Mori, The Artist’s Habitat is a film that lives from moment to moment within a world locked away in the backyard of Kumagai, a painter who hasn’t taken a step across the threshold separating his lush garden from the rest of Japan in many decades, spends his days taking long walks and observing the wildlife that co-exists alongside him amidst the greenery.
Brought to audiences by Shuichi Okita, the film focuses on depicting a day out of the life of Morikazu Kumagai, a celebrated painter in Japan who lived from 1880 to 1977 — his best-known works including “Cat” (1965) and “Rain Drop” (1961) — and who never ventured beyond the confines of his property in the last thirty years or so of his life. Mori, The Artist’s Habitat peers lightheartedly into Kumagai’s peaceful life and is comprised of beautifully pieced together snapshots of flora and fauna, which in turn are marked by moments from the visits of the painter’s unique guests.
Slowly paced, the film takes its time in introducing each of the numerous likeable characters, who burst in unexpectedly and prod at the existence Kumagai has carefully constructed over the years, scattering comic moments throughout. It is the film’s insistence on portraying the quintessential idyllic life alongside the natural chaos of humans that makes it really stand out. Kumagai embraces peace and quiet with all his being, but trouble from an unfamiliar world still occasionally makes its way through his door. The film skims the surface of the few tensions Kumagai has with others and with himself, but his chosen isolation remains unexplained.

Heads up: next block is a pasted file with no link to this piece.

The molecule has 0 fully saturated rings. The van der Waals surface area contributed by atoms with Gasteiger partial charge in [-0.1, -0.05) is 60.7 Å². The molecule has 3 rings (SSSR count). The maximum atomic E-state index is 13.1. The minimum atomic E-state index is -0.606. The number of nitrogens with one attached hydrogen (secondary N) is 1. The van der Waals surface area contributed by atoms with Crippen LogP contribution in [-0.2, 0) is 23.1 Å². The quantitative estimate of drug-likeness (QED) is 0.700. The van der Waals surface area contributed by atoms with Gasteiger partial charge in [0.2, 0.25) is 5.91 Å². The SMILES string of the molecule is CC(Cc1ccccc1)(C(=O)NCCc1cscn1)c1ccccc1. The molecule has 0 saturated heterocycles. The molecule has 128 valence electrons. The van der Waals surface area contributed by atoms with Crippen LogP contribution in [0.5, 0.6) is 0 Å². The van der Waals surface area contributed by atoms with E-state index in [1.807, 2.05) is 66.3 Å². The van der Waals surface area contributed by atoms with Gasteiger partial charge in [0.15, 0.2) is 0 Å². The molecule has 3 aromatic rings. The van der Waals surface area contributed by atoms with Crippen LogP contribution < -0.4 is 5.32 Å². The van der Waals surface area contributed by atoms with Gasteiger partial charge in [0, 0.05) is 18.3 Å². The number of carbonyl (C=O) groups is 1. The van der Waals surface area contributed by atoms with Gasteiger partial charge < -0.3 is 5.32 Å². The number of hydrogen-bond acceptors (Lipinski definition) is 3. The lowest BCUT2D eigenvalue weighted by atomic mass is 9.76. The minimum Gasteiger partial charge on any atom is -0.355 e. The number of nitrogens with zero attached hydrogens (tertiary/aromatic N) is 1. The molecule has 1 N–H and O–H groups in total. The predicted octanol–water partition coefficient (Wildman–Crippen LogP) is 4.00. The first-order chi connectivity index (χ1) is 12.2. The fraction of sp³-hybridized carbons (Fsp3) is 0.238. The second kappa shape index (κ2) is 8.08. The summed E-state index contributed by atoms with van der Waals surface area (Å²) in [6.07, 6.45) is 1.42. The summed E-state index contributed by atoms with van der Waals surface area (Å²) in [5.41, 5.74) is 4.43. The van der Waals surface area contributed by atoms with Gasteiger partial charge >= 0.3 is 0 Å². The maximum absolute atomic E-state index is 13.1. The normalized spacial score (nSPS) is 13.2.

With almost no conflict, plot, or other typical characteristics of a story, the film succeeds beautifully in establishing itself beyond the constraints of time, such that even when the credits begin to roll, it doesn’t feel as if the story has concluded. How the film begins is exactly how it ends, but Okita succeeds in embedding a message within each interaction the man has with strangers to his world Regardless of his peculiar circumstances living on the edge of society, Kumagai always believed that he was living his best life.
Mori, The Artist’s Habitat is a wonderful film mirroring a painter’s untroubled soul, and how to take the greatest joy from the little things.